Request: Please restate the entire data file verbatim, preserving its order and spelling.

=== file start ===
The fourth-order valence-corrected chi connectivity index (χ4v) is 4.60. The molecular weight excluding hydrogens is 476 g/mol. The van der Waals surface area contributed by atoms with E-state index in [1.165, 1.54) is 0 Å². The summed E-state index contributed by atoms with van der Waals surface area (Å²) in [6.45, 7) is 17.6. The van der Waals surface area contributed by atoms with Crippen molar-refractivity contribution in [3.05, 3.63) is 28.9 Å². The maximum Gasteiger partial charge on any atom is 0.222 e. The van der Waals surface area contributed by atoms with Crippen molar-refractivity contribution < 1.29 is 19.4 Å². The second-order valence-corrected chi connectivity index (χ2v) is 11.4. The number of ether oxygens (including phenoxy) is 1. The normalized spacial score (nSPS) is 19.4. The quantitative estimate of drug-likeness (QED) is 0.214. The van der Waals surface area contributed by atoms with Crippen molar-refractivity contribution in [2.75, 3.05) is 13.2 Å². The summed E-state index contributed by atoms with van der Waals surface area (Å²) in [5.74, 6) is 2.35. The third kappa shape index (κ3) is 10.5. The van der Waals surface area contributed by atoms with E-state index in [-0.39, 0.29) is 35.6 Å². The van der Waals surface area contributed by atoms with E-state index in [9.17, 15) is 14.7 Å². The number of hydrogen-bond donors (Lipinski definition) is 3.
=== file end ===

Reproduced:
The fourth-order valence-corrected chi connectivity index (χ4v) is 4.60. The molecular weight excluding hydrogens is 476 g/mol. The van der Waals surface area contributed by atoms with E-state index in [1.165, 1.54) is 0 Å². The summed E-state index contributed by atoms with van der Waals surface area (Å²) in [6.45, 7) is 17.6. The van der Waals surface area contributed by atoms with Crippen molar-refractivity contribution in [3.05, 3.63) is 28.9 Å². The maximum Gasteiger partial charge on any atom is 0.222 e. The van der Waals surface area contributed by atoms with Crippen molar-refractivity contribution < 1.29 is 19.4 Å². The second-order valence-corrected chi connectivity index (χ2v) is 11.4. The number of ether oxygens (including phenoxy) is 1. The normalized spacial score (nSPS) is 19.4. The quantitative estimate of drug-likeness (QED) is 0.214. The van der Waals surface area contributed by atoms with Crippen molar-refractivity contribution in [2.75, 3.05) is 13.2 Å². The summed E-state index contributed by atoms with van der Waals surface area (Å²) in [5.74, 6) is 2.35. The third kappa shape index (κ3) is 10.5. The van der Waals surface area contributed by atoms with E-state index in [-0.39, 0.29) is 35.6 Å². The van der Waals surface area contributed by atoms with E-state index in [9.17, 15) is 14.7 Å². The number of hydrogen-bond donors (Lipinski definition) is 3.